Attorney alleges ‘cover-up’ in death of Eric Nelson while in Bogalusa Police custody

Published: Feb. 6, 2023 at 4:35 PM CST
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BOGALUSA, La. (WVUE) - More than a year after Eric Nelson died in Bogalusa police custody, his family members are renewing their calls for justice, saying they still have unanswered questions.

“There is a cover-up going on down here in Bogalusa,” Nelson family attorney Carol Powell Lexing said Monday (Feb. 6) in a press conference outside Bogalusa City Hall.

Nelson was taken into custody by Washington Parish sheriff’s deputies on outstanding warrants after a car crash in December 2021.

Records say Nelson initially complied when police took him into custody, but police say he attempted to escape before he was brought to jail.

According to police, deputies took Nelson to his mother’s home to change his shoes before being taken to jail. That’s when Bogalusa police arrived and say Nelson tried to escape on foot, running into a creek.

“According to the police, Nelson went into the woods, crossed a stream and went into undergrowth, where he was tased by police and taken into custody,” the lawsuit said.

Family survivors of Eric L. Nelson filed a federal civil rights lawsuit on Nov. 22, less than a...
Family survivors of Eric L. Nelson filed a federal civil rights lawsuit on Nov. 22, less than a year after the 28-year-old's death while in the custody of Bogalusa police.(WVUE-Fox 8)

Nelson allegedly complained of breathing difficulties after being tased.

Video from Bogalusa police headquarters, provided by an attorney for the Nelson family, shows the 28-year-old apparently unconscious after arriving at the police station. In the video, Nelson is dragged out of a police cruiser, his head apparently hitting the concrete before he is dragged around to the front of the car.

Paramedics arrive, transporting Nelson to the hospital where he later died.

“What they did, he didn’t deserve that,” said Nelson’s mother Trista Nelson. “I know it won’t bring him back. He was a big factor in our family. But at least we can get a little comfort.”

Louisiana State Police originally investigated the incident and declined to press charges. LSP sent their findings to District Attorney Warren Montgomery, who also declined to press charges.

“I reviewed every relative criminal charge to this case,” Montgomery said in a press release on Jan. 20. “Based on all the information known to me involving the death of Eric Nelson while in police custody, no criminal charges will be brought at this time against law enforcement personnel involved in the incident.”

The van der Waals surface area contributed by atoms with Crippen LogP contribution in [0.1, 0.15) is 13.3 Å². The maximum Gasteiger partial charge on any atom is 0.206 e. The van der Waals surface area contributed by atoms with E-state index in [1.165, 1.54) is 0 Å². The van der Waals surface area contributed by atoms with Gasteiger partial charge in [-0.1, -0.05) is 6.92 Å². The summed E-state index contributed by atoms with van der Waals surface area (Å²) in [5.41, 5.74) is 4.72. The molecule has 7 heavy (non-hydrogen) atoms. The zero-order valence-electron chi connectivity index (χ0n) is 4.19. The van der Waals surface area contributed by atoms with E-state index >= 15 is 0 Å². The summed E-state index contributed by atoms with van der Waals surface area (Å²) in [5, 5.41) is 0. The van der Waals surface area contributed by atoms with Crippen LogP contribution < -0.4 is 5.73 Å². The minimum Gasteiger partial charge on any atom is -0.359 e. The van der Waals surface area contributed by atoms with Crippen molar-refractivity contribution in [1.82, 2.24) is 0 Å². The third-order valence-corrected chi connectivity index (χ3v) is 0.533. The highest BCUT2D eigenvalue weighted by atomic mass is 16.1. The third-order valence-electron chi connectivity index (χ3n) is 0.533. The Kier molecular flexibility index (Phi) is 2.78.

Montgomery said the decision could be revisited if any new evidence of criminal conduct was developed.


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“You pull him out, you electrocuted him, you beat him, you don’t provide any services to him to bring him back,” Lexing said. “You don’t even take him to a hospital that you pass by.”

Questions linger for the Nelson family. The biggest one: Why didn’t any of the officers pursuing Nelson through the woods have their body cameras turned on?

“Why would they turn off their body cams when they’re chasing a man through the woods? What do they not want us to see? We’re here because we want transparency and we want accountability, but none of these officers have been held accountable for the killing of Eric Nelson,” Lexing said. “They decided that they were not going to turn on their body cams when they decided they were going to chase Eric Nelson through the woods, so that nobody could see them beating and tasering him to death.”

The family said it plans to ask the United States Department of Justice to open an investigation.

The Bogalusa Police Department did not respond to a request for comment on the case.

“I just want justice for my baby, and those who done what they done to him,” Nelson’s mother said. “I want them held accountable.”

Before being sworn in, Bogalusa’s 23-year-old mayor-elect Tyrin Truong called for the resignation of the city’s police chief. Chief Kendall Bullen never responded to the mayor-elect’s salvo, only releasing a statement saying that his department was cooperating with state police.

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